Mart Avi on new music, personal shifts and lockdown tips

Mart Avi on new music, personal shifts and lockdown tips

credit: Siese Veenstra

Estonian pop-provocateur chats to us ahead of the release of his fifth solo album Vega Never Sets

In these strange and uncertain times, music has become the ultimate comfort for many, keeping us somewhat sane and providing much needed company during expected bouts of loneliness. With lockdown in full force and consequently, now being as good a time as any to discover new music, we've all found ourselves coming across all kinds of exciting, innovative and intriguing projects. Enter enigmatic Estonian pop producer Mart Avi.

Though Avi has been working hard for years in Estonia, with each of his albums deservedly receiving high acclaim from critics and accolades at the Estonian Music Awards, he perhaps undeservedly remains a hidden gem beyond his native homeland. His last album, 2018's OtherWorld, was a glorious, soulful release, perfectly exhibiting his niche at creating often unsettling yet mesmerising sonic soundscapes. With a new album on the horizon, the pop provocateur recently released the similarly beguiling lead double single 'Spark / Soul ReaVer'.

'There was a time when I was exclusively working on just these two tracks as dual entities,' he says of his choice to release the tracks as a dual single. '"Spark" and "Soul ReaVer" were like two synchronised tunnels under the same channel going in opposite directions, being dug at the same time. The two started to feel like a loop that shouldn't be broken, hence the double single.'

The two videos that accompany the singles, directed by Ivar Murd, are disorientating with their Super 8 fisheye lens view and sprawling industrial setting. But working in sync, the videos and the tracks themselves are complementary, offering a strange and surreal narrative that evokes a sense of dystopian emptiness.

'The accompanying videos expound this by directly linking both realities –‌ it's like folding a sheet of paper to create two opposite realms, then poking a threaded needle through it. While "Spark" stomps towards extricating the preceding, then "Soul ReaVer" has a sense of ever-going amnesia. There's one Ian Penman quote that sums it up just perfectly, "Electricity has made us all angels. Technology has made us all ghosts."'

The dual single provides a decent introduction to Avi's ability to play with pop and electronic tropes, but it also looks ahead to his fifth solo album Vega Never Sets, due in late 2020.

'The boldest way to put it is that I might be aiming for something ecstatic and rapturous, because I don't want to give up, on anything or on anyone,' he explains about his hopes for the album. 'Sure, I'm also having bleak thoughts about the world and its state, but the use of these meanderings is rather questionable. I'm not planning to plunk this weight on my music. The gush of Vega Never Sets shall be lucent and alluring.'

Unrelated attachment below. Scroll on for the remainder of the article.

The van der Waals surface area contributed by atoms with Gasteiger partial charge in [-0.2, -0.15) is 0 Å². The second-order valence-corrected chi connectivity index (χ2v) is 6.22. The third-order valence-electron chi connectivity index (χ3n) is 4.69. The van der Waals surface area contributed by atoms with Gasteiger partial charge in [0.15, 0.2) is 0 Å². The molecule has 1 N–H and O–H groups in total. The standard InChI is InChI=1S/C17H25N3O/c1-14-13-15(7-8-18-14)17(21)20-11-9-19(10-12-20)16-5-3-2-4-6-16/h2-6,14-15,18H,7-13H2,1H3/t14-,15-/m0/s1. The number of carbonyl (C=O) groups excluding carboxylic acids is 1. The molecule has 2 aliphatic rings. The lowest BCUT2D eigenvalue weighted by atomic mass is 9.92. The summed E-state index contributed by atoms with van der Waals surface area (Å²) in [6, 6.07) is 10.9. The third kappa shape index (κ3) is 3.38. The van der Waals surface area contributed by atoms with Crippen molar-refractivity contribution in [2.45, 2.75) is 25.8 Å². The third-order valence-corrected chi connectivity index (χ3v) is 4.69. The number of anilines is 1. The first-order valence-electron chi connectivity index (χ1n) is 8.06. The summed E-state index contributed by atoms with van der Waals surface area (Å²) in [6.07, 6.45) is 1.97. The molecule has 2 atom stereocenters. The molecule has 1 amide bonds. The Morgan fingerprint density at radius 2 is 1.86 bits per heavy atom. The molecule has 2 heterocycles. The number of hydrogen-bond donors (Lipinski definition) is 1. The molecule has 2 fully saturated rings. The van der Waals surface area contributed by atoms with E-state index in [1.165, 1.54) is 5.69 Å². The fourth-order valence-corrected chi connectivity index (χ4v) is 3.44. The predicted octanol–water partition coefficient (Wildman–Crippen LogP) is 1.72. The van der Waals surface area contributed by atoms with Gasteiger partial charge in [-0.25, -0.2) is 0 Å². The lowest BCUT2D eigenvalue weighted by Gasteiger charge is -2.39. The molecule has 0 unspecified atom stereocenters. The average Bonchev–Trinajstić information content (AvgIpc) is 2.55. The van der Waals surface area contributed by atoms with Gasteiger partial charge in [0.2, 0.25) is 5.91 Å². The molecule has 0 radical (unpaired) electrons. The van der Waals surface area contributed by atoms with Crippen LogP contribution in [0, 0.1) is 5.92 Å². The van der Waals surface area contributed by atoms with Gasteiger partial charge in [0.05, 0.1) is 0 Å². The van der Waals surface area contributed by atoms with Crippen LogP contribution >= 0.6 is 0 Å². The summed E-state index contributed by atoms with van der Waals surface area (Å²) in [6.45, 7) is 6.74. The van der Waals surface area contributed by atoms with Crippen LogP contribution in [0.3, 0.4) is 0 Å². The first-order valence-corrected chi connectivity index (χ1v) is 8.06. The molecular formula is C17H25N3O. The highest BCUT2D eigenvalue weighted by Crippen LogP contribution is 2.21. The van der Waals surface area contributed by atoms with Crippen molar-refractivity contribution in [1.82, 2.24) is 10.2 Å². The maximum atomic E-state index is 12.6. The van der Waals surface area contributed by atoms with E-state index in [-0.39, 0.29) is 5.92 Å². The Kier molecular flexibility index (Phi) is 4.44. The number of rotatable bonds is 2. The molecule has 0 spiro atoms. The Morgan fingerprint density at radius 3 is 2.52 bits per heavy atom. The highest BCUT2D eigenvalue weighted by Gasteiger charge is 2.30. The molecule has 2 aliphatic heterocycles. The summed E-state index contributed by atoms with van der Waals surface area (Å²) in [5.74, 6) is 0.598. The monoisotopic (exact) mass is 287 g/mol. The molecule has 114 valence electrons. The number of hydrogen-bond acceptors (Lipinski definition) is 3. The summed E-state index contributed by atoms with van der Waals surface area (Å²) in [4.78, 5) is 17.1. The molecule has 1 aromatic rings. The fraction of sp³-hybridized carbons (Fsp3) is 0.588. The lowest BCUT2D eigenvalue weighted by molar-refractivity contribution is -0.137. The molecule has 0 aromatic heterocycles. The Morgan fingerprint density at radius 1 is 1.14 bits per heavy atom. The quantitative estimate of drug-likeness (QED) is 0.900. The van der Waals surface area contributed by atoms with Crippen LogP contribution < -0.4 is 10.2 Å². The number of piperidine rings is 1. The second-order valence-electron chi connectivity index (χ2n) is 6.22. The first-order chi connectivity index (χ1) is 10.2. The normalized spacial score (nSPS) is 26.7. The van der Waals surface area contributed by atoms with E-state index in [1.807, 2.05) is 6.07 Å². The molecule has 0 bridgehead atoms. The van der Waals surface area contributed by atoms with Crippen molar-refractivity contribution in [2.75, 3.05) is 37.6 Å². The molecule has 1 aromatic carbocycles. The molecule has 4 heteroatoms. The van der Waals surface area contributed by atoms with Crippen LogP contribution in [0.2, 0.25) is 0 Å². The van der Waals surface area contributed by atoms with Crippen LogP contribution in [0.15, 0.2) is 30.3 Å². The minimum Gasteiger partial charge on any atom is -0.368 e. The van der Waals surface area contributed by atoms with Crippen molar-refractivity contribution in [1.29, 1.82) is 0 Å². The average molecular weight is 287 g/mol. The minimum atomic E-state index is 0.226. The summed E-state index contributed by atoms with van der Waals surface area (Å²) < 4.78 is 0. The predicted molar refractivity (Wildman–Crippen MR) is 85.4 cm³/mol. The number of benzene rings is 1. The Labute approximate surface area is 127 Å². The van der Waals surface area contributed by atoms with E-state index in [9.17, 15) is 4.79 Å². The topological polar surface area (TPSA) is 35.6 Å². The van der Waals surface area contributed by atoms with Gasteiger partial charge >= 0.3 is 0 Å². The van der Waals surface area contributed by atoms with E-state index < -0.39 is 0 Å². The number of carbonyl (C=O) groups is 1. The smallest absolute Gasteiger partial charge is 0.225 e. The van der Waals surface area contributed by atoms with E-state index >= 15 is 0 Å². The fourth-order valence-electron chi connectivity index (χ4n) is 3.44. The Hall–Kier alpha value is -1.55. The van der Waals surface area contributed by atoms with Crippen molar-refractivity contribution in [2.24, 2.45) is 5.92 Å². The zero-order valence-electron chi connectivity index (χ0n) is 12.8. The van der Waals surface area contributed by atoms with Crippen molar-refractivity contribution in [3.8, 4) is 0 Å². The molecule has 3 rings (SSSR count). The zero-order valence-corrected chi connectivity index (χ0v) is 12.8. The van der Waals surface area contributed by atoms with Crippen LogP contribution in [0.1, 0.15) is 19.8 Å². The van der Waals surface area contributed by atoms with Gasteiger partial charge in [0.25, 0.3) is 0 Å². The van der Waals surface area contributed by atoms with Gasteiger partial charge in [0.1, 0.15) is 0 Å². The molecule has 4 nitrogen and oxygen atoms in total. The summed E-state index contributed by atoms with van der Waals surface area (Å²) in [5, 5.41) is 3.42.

Of the link between Vega Never Sets and OtherWorld, Avi notes that there have been various changes for him in the period between the two records that may translate both thematically and musically.

'During the past year I got to perform under the pacific currents of Taiwan and the low atmospheric pressure of Netherlands, in maddening steppes of Central Russia etc. There has been so much contrasting newness to absorb that it felt like hitting puberty again. I also happened to discover that I'm much taller in height than I thought I was. Perhaps there's been a personal shift towards reliable extroversion. So I've grown in each and every way.'

For artists that are releasing music in the current climate, it's certainly not an easy time to be putting new work out into the world, but like many of us, Avi has been finding comfort in his own musical discoveries.

'Besides releasing and promoting my double-single and accompanying videos, I've spent the first month of lockdown processing all kinds of pop-culture clutter. I've had meticulous forays into extreme micro-genres and cultural movements such as bit-crushed breaks of the New '20s or early '90s hardcore.'

'My lockdown tip for others,' he continues, 'treat this like a massive role-playing game, where the survival process can be playful. In the future, those who collectively went through this are going to experience a sort of nostalgia for the pandemic season. You will forever remember what you did in the spring of 2020 because the surrounding context has been unprecedented –‌ no need to cloud it with too much impractical worry or sleepwalk it.'

And what is he most looking forward to doing once restrictions are lifted?

'I hope to watch NBA finals during the wee hours after a proper night out.'

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